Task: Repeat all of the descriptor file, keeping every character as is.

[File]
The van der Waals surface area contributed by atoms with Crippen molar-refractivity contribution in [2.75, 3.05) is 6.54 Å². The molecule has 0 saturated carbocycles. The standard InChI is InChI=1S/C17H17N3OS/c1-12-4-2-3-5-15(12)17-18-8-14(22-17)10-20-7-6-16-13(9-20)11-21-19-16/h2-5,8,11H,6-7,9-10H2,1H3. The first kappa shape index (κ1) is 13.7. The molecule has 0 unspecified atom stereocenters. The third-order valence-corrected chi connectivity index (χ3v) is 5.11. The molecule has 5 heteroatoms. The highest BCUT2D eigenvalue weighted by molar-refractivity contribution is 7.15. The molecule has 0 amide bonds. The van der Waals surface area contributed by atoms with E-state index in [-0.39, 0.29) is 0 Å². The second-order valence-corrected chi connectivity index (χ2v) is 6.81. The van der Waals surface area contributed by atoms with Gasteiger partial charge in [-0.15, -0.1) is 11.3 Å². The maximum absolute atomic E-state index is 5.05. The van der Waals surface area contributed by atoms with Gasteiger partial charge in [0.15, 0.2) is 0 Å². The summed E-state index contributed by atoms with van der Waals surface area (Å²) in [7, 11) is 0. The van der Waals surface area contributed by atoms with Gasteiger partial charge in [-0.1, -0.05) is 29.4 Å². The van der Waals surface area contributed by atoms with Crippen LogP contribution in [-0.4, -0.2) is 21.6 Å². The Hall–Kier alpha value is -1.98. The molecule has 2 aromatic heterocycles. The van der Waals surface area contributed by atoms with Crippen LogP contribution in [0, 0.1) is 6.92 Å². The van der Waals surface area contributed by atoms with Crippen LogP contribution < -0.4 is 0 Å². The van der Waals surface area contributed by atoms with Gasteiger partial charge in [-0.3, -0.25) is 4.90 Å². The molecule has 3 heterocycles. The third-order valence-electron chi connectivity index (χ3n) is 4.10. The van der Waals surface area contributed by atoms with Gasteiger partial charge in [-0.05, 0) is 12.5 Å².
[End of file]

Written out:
The van der Waals surface area contributed by atoms with Crippen molar-refractivity contribution in [2.75, 3.05) is 6.54 Å². The molecule has 0 saturated carbocycles. The standard InChI is InChI=1S/C17H17N3OS/c1-12-4-2-3-5-15(12)17-18-8-14(22-17)10-20-7-6-16-13(9-20)11-21-19-16/h2-5,8,11H,6-7,9-10H2,1H3. The first kappa shape index (κ1) is 13.7. The molecule has 0 unspecified atom stereocenters. The third-order valence-corrected chi connectivity index (χ3v) is 5.11. The molecule has 5 heteroatoms. The highest BCUT2D eigenvalue weighted by molar-refractivity contribution is 7.15. The molecule has 0 amide bonds. The van der Waals surface area contributed by atoms with E-state index in [-0.39, 0.29) is 0 Å². The second-order valence-corrected chi connectivity index (χ2v) is 6.81. The van der Waals surface area contributed by atoms with Gasteiger partial charge in [-0.15, -0.1) is 11.3 Å². The maximum absolute atomic E-state index is 5.05. The van der Waals surface area contributed by atoms with Gasteiger partial charge in [0.15, 0.2) is 0 Å². The summed E-state index contributed by atoms with van der Waals surface area (Å²) in [7, 11) is 0. The van der Waals surface area contributed by atoms with Gasteiger partial charge in [-0.1, -0.05) is 29.4 Å². The van der Waals surface area contributed by atoms with Crippen LogP contribution in [-0.4, -0.2) is 21.6 Å². The Hall–Kier alpha value is -1.98. The molecule has 2 aromatic heterocycles. The van der Waals surface area contributed by atoms with Crippen LogP contribution in [0, 0.1) is 6.92 Å². The van der Waals surface area contributed by atoms with Crippen LogP contribution < -0.4 is 0 Å². The van der Waals surface area contributed by atoms with Gasteiger partial charge in [-0.3, -0.25) is 4.90 Å². The molecule has 3 heterocycles. The third-order valence-electron chi connectivity index (χ3n) is 4.10. The van der Waals surface area contributed by atoms with Gasteiger partial charge in [-0.05, 0) is 12.5 Å².